'Real parallel': Putin is acting like Hitler in the 1930s, Labour MP warns
A Labour MP has compared the actions of Vladimir Putin in Ukraine to those of Adolf Hitler in the 1930s.
The situation in the Ukraine is becoming increasingly fraught with Boris Johnson warning on Monday an invasion by Russian troops could take place within 48 hours.
The prime minister has urged the Russian president to step back from the "edge of a precipice", saying "serious preparations" were being made for a Russian invasion, with around 130,000 troops massed on the borders of Ukraine.
Some have expressed concern that diplomatic efforts could prove in vain if Putin has already decided to invade Ukraine.
He has previously outlined the scale of his ambitions in the region in a controversial essay published last year in which he stated that Russians and Ukrainians were "one people – a single whole".
On Sunday, Chris Bryant, the Labour MP for the Rhondda and a member of the influential foreign affairs committee, drew comparisons between the Russian president and Hitler.
"The real parallel with the 1930s is surely Putin’s argument about Russians and Ukrainians being the same people," he wrote on Twitter. "Which is strongly reminiscent of Hitler’s argument about the Sudeten Germans."
Hitler's annexation of the Sudetenland – the northern part of former Czechoslovakia – in 1938, came after Germany claimed that a majority of the region's population were ethnically German.
Read more: Defence Secretary Ben Wallace cuts short holiday as Ukraine crisis worsens
With the threat of war looming over the issue, a diplomatic agreement by the British, Italian, French and Czechoslovakia leaders ceded the region to Germany in the Munich Agreement.
However, far from avert war the agreement only served to prolong it and, in March 1939, Hitler reneged on his promise and staked his claim to the rest of Czechoslovakia.
As a result, the Munich Agreement is widely seen as one of the most notable moments of failed appeasement in recent history.
The comparison to Putin can be seen in his previous aggression in Ukraine in March 2014, which led to Russia annexing the Crimean Peninsula.
In an article on the situation in Ukraine last month, the UK defence secretary Ben Wallace dismissed the claims made by Putin in his essay, saying the article was "short on accuracy and long on contradictions".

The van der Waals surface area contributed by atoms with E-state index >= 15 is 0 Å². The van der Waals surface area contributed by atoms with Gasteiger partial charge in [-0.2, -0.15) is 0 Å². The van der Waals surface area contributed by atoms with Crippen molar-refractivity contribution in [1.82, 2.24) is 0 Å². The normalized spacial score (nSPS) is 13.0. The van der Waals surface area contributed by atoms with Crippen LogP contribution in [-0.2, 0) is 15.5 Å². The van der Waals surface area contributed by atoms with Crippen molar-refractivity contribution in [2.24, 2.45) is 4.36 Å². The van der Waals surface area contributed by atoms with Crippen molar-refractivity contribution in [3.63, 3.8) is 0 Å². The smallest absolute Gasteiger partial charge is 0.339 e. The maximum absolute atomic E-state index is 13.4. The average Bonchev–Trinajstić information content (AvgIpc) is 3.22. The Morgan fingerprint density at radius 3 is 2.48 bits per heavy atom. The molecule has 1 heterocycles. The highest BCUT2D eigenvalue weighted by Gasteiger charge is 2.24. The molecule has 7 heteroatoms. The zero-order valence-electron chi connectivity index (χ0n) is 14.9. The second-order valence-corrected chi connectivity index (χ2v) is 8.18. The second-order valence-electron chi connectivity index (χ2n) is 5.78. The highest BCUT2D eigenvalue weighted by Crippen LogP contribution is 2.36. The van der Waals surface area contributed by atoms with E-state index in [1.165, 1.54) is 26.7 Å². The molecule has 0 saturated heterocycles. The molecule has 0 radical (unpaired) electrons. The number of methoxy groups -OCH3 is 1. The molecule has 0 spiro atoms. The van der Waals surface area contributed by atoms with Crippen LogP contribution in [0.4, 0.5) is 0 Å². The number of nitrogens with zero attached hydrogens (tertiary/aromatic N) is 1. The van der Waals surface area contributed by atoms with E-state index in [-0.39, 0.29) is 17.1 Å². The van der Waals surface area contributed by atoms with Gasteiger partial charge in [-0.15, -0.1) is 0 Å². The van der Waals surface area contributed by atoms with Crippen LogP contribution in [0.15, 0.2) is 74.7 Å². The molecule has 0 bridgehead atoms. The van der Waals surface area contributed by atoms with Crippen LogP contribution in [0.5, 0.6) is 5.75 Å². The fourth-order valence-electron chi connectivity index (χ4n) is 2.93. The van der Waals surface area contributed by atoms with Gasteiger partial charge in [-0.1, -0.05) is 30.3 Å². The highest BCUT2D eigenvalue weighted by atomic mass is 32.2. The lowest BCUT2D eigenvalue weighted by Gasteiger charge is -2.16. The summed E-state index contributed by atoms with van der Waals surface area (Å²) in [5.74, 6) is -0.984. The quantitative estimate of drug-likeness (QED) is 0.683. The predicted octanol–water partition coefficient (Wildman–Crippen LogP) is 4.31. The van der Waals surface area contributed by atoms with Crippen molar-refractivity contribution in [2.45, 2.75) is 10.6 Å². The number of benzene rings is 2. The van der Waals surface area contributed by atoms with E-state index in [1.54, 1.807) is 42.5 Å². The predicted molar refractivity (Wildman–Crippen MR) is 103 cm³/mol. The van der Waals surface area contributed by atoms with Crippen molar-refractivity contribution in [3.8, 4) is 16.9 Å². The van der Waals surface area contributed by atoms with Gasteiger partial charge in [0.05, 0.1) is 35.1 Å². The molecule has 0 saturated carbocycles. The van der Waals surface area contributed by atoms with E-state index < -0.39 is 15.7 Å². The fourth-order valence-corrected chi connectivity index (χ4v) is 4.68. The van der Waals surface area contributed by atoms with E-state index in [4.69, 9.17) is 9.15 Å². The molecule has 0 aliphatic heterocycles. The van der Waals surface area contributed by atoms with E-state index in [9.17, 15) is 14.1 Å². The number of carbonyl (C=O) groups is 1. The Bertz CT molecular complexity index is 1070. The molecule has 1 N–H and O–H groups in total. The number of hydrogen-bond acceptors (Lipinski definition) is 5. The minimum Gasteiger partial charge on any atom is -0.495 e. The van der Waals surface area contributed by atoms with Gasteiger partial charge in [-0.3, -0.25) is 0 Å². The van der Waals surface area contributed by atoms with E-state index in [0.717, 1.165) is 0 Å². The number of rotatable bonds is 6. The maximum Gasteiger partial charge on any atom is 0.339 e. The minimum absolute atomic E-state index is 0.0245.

"Ukraine has been separate from Russia for far longer in its history than it was ever united," he added.
Watch: Minister warns Russian attack 'could be very close'
At the weekend, Wallace also likened last-ditch diplomatic efforts to stop Russian aggression to the appeasement of the 1930s, describing a "whiff of Munich in the air".
He said Russia invading Ukraine was "highly likely", saying: "It may be that he [Putin] just switches off his tanks and we all go home but there is a whiff of Munich in the air from some in the West."
On Monday, armed forces minister James Heappey defended the defence secretary, telling BBC Breakfast that Wallace was referring to the "futility of the diplomatic effort".
"I don’t think for a second that Ben was seeking to draw parallels, either between Hitler and president Putin, nor between Western allies and their approach," he added.
Bryant has been outspoken about the worsening situation with Russia in recent months and years and has criticised the Conservatives for not acting tough on Putin.
On Saturday, he tweeted: "The Tories got the relationship with Russia wrong from the moment Cameron arrived in Downing Street.
"They wanted to do more business with Russia because it was a BRIC [Brazil, Russia, India and China] economy and they wanted to press the reset button.
"Some of us warned that after the murder of Litvinenko this was a fool’s errand because Putin respects strength not compromise. I warned repeatedly about his territorial ambitions and the difficulty for UK businesses trading in manifestly corrupt Russia.
"I fully support the government over Ukraine, but Putin’s territorial aggression has been there for all to see for years. It is infuriating that successive governments since 2010 have vacillated and equivocated, and Putin has interpreted this as weakness.
"We would be in a much better place today, and our tough talk would be much more effective, if the government had taken more robust action on money laundering and dodgy Russian money. Some ministers know this, and have been saying so privately for years."
Watch: What is behind the tensions with Russia?